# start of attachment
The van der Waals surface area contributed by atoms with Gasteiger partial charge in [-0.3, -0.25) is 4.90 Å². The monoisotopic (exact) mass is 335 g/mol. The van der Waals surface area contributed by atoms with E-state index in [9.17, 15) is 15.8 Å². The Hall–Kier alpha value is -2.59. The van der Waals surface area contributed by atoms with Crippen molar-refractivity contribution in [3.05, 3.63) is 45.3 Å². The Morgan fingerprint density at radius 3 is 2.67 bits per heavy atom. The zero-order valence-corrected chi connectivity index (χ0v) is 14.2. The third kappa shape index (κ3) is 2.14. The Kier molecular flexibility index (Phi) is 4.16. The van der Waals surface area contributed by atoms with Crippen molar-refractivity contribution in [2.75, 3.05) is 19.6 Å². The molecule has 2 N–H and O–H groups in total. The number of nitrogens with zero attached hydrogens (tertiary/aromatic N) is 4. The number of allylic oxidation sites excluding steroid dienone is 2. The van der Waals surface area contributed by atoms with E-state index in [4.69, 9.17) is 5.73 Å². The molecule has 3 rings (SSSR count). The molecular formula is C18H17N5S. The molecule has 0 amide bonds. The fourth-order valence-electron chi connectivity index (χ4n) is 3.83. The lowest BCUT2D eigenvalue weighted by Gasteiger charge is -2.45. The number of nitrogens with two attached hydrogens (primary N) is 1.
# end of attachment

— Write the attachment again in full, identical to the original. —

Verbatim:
The van der Waals surface area contributed by atoms with Gasteiger partial charge in [-0.3, -0.25) is 4.90 Å². The monoisotopic (exact) mass is 335 g/mol. The van der Waals surface area contributed by atoms with E-state index in [9.17, 15) is 15.8 Å². The Hall–Kier alpha value is -2.59. The van der Waals surface area contributed by atoms with Crippen molar-refractivity contribution in [3.05, 3.63) is 45.3 Å². The Morgan fingerprint density at radius 3 is 2.67 bits per heavy atom. The zero-order valence-corrected chi connectivity index (χ0v) is 14.2. The third kappa shape index (κ3) is 2.14. The Kier molecular flexibility index (Phi) is 4.16. The van der Waals surface area contributed by atoms with Crippen molar-refractivity contribution in [2.75, 3.05) is 19.6 Å². The molecule has 2 N–H and O–H groups in total. The number of nitrogens with zero attached hydrogens (tertiary/aromatic N) is 4. The number of allylic oxidation sites excluding steroid dienone is 2. The van der Waals surface area contributed by atoms with E-state index in [4.69, 9.17) is 5.73 Å². The molecule has 3 rings (SSSR count). The molecular formula is C18H17N5S. The molecule has 0 amide bonds. The fourth-order valence-electron chi connectivity index (χ4n) is 3.83. The lowest BCUT2D eigenvalue weighted by Gasteiger charge is -2.45. The number of nitrogens with two attached hydrogens (primary N) is 1.